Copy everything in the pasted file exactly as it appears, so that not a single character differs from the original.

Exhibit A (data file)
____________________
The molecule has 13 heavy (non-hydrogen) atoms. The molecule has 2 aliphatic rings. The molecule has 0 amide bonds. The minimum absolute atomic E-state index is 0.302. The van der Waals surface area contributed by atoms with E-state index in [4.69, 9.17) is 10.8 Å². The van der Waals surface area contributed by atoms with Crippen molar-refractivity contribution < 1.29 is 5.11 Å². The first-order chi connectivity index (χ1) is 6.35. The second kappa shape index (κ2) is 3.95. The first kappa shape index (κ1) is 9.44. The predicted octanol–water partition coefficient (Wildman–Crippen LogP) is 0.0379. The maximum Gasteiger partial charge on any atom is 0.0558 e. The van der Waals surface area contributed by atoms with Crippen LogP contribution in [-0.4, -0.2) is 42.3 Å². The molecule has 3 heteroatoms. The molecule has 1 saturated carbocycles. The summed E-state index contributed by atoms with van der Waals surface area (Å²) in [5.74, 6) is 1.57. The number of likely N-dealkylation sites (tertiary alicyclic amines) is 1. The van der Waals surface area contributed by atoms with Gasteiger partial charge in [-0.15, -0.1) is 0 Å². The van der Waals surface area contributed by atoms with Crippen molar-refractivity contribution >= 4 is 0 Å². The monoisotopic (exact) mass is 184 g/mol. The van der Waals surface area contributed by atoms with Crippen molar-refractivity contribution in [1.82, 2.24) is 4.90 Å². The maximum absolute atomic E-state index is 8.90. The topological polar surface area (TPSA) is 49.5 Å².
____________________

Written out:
The molecule has 13 heavy (non-hydrogen) atoms. The molecule has 2 aliphatic rings. The molecule has 0 amide bonds. The minimum absolute atomic E-state index is 0.302. The van der Waals surface area contributed by atoms with E-state index in [4.69, 9.17) is 10.8 Å². The van der Waals surface area contributed by atoms with Crippen molar-refractivity contribution < 1.29 is 5.11 Å². The first-order chi connectivity index (χ1) is 6.35. The second kappa shape index (κ2) is 3.95. The first kappa shape index (κ1) is 9.44. The predicted octanol–water partition coefficient (Wildman–Crippen LogP) is 0.0379. The maximum Gasteiger partial charge on any atom is 0.0558 e. The van der Waals surface area contributed by atoms with Crippen LogP contribution in [-0.4, -0.2) is 42.3 Å². The molecule has 3 heteroatoms. The molecule has 1 saturated carbocycles. The summed E-state index contributed by atoms with van der Waals surface area (Å²) in [5.74, 6) is 1.57. The number of likely N-dealkylation sites (tertiary alicyclic amines) is 1. The van der Waals surface area contributed by atoms with Gasteiger partial charge in [-0.15, -0.1) is 0 Å². The van der Waals surface area contributed by atoms with Crippen molar-refractivity contribution >= 4 is 0 Å². The monoisotopic (exact) mass is 184 g/mol. The van der Waals surface area contributed by atoms with Crippen molar-refractivity contribution in [1.82, 2.24) is 4.90 Å². The maximum absolute atomic E-state index is 8.90. The topological polar surface area (TPSA) is 49.5 Å².